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The Boost
by Stephen Baker
Tor, $24.99, paperback, 336pp
Publication Date: May 20, 2014
In this story, it’s finally happened: everyone is one with the Internet. The Chinese were the ones who invented the “boost” – the ultimate tool to control their population. Figures, huh? Some argued it would make the government more transparent but nothing could be further from the truth. With the implanted “boost,” one has direct access to all available information with the merest thought. Any experience can be enhanced with a special app. The author posits all kinds of cultural changes: food is no longer a commodity or a cause for socializing, everyone eats nutritionally enhanced pellets and uses an app of choice to simulate the taste and texture of a favorite food. Road signs have all but disappeared; what need is there when locations are instantly available through a GPS app? And sex? The only reason to have physical sex is the desire to procreate.

Ralf grew up in a broken family. His father was one of the first to decry the boost; warning it would make slaves of us all. He ran off to South America to carry on the good fight and was never heard from again. His mother was one of the first to have the implant; she worked for the US government and was one of the first guinea pigs. Ralf had the implant since he was a toddler and to him it was his reality. It was a world in which he excelled while his older brother was a tween when he got the implant and it was always a challenge for him to use it. His brother left home eventually and went to Mexico where he attempted to live a ‘wild’ life; off the grid, so to speak. Wild humans were those who rejected the implant. There was a large enclave around the Amish community in Pennsylvania, and in Mexico - the drug cartels. They, of course, would have no interest in being tracked in the internet.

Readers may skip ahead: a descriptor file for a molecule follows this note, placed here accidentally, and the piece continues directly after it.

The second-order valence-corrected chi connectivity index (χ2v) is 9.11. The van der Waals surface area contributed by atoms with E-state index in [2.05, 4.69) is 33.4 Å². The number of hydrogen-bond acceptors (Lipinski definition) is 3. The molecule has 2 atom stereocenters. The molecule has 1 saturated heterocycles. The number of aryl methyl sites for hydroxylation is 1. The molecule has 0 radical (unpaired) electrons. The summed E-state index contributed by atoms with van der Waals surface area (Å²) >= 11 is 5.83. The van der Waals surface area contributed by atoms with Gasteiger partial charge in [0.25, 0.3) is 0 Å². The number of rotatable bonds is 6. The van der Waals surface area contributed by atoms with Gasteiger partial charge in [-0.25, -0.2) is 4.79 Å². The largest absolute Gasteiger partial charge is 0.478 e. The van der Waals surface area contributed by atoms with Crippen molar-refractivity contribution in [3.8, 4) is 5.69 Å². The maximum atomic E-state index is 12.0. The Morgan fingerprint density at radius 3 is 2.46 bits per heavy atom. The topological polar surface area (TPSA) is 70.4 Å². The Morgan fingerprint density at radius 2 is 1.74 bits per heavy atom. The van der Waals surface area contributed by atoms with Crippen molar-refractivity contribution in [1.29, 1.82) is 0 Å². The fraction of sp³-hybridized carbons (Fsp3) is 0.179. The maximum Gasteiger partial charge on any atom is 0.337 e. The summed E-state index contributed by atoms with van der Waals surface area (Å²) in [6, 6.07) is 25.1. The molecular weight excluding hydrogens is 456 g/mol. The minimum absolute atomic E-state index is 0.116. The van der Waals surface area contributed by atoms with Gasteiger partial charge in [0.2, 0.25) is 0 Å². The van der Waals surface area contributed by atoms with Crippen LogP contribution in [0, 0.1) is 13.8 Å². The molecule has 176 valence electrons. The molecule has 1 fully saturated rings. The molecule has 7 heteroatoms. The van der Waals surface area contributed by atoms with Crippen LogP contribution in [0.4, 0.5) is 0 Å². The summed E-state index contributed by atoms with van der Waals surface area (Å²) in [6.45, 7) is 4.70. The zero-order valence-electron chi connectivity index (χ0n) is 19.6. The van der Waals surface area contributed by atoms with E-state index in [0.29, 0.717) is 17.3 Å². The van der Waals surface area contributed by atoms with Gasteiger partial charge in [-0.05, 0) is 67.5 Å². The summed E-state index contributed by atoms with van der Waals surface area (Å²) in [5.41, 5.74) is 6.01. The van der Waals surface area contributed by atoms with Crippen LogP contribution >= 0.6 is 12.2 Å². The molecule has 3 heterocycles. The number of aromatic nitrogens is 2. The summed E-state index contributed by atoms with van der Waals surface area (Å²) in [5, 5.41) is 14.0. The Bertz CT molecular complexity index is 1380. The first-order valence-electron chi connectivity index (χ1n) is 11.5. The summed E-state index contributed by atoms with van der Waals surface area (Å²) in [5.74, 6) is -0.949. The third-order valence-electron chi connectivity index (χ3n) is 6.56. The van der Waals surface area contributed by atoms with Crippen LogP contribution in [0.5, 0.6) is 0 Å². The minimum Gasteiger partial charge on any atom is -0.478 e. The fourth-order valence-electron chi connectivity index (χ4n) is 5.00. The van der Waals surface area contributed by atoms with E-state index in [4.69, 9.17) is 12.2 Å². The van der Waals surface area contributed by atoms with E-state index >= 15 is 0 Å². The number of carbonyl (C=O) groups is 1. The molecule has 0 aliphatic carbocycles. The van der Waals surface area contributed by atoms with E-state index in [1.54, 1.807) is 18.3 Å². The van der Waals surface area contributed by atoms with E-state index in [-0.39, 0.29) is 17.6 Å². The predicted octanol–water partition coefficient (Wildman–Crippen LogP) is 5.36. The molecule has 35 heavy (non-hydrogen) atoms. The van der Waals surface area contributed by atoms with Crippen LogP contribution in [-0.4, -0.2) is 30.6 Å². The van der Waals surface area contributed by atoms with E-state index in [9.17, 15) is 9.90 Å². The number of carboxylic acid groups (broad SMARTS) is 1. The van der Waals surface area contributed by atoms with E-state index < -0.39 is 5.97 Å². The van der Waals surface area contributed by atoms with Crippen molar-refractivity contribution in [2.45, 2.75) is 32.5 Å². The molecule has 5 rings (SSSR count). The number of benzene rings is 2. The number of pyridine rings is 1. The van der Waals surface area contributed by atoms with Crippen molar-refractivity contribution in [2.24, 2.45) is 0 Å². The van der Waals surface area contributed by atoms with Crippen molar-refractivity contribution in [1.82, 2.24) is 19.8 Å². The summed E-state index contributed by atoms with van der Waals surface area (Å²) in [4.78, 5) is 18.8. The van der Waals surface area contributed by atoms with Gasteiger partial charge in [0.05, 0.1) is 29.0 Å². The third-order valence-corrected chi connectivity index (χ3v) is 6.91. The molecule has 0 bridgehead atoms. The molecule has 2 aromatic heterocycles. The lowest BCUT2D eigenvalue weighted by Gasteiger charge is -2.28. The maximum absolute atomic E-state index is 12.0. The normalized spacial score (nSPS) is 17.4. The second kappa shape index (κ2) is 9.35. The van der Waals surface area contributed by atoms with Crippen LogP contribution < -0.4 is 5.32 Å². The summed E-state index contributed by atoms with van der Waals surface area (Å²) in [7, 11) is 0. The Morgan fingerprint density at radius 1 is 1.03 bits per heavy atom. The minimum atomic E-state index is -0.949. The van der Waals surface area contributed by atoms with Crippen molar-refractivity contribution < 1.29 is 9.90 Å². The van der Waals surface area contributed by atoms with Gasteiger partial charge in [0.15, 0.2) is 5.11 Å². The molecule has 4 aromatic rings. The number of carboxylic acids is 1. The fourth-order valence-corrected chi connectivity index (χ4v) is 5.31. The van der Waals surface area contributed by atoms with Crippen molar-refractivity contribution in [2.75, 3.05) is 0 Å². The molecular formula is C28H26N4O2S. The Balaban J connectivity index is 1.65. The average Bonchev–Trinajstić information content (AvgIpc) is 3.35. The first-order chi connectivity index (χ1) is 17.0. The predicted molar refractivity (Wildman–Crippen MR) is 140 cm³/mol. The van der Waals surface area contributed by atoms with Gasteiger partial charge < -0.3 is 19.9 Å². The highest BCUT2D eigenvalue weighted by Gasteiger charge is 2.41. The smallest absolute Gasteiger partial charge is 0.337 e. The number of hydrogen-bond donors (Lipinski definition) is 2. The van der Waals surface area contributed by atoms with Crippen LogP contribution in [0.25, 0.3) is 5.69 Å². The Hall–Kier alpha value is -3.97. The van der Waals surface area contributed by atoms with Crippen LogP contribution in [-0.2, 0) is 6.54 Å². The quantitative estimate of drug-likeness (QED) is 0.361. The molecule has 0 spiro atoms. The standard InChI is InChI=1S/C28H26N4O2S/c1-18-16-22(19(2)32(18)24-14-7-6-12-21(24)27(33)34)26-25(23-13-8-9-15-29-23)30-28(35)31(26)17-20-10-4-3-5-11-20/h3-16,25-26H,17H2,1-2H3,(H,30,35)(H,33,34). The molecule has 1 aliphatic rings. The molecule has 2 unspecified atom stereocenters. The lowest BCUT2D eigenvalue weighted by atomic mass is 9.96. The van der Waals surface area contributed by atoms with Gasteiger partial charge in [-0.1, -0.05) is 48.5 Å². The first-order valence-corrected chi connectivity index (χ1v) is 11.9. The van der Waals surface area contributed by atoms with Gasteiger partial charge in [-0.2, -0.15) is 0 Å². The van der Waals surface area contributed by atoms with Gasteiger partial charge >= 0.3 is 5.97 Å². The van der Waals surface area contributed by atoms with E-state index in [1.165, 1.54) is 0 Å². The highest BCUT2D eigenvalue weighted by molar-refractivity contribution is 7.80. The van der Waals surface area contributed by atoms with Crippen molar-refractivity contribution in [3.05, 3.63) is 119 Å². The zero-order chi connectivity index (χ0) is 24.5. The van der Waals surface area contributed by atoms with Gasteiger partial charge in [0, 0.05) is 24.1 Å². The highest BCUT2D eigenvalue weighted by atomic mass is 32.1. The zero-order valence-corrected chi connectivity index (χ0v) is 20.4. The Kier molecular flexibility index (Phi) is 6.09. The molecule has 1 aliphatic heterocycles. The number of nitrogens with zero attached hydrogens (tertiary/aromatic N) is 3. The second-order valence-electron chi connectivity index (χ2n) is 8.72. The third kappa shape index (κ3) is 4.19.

Life is good for Ralf until a friend comes to him with the news that the next big boost upgrade includes something surprising and not shared with the general population. When Ralf looks at the code, he realizes he needs to stop the upgrade. But the upgrade and its “enhancements” are being pushed by a ruthless businessman who has his fingers in both governments: US and China. After Ralf’s implant is violently removed; he has to learn to exist in his brother’s world – deaf, dumb and blind. Meanwhile, Ralf’s mother also has reason to distrust the upcoming upgrade and eventually decides to join her two sons in Mexico in the hopes of saving something from the upcoming debacle.

The style of the book is interesting but sometimes a bit off-putting. I felt as if the author was keeping me and the characters an arms-length apart. But, more interestingly, is the author’s ability to make the characters completely human and believable. No one is a dynamic hero, although Ralf comes close, and no one is a complete monster, although the businessman comes very close. They react in very human, and often stupid or contradictory, ways to threats or promises of reward. Our villain is motivated by nothing more than simple greed. Even when a threat is eminent, some of the characters just want nothing more than the next meal or to go home.

The author did not follow a clichéd ending but I thought it was too simple. He was true to his story though; the ending was in keeping with the characters and the style of the story. I can’t recommend or not-recommend; I’m really pretty middle-of-the-road on this one. There were some interesting ideas of the cultural impact of such an implant but the author didn’t follow through on enough of them to lend depth to the story. But some of them could spur lively discussions, even if it’s just in your head. ~~ Catherine Book

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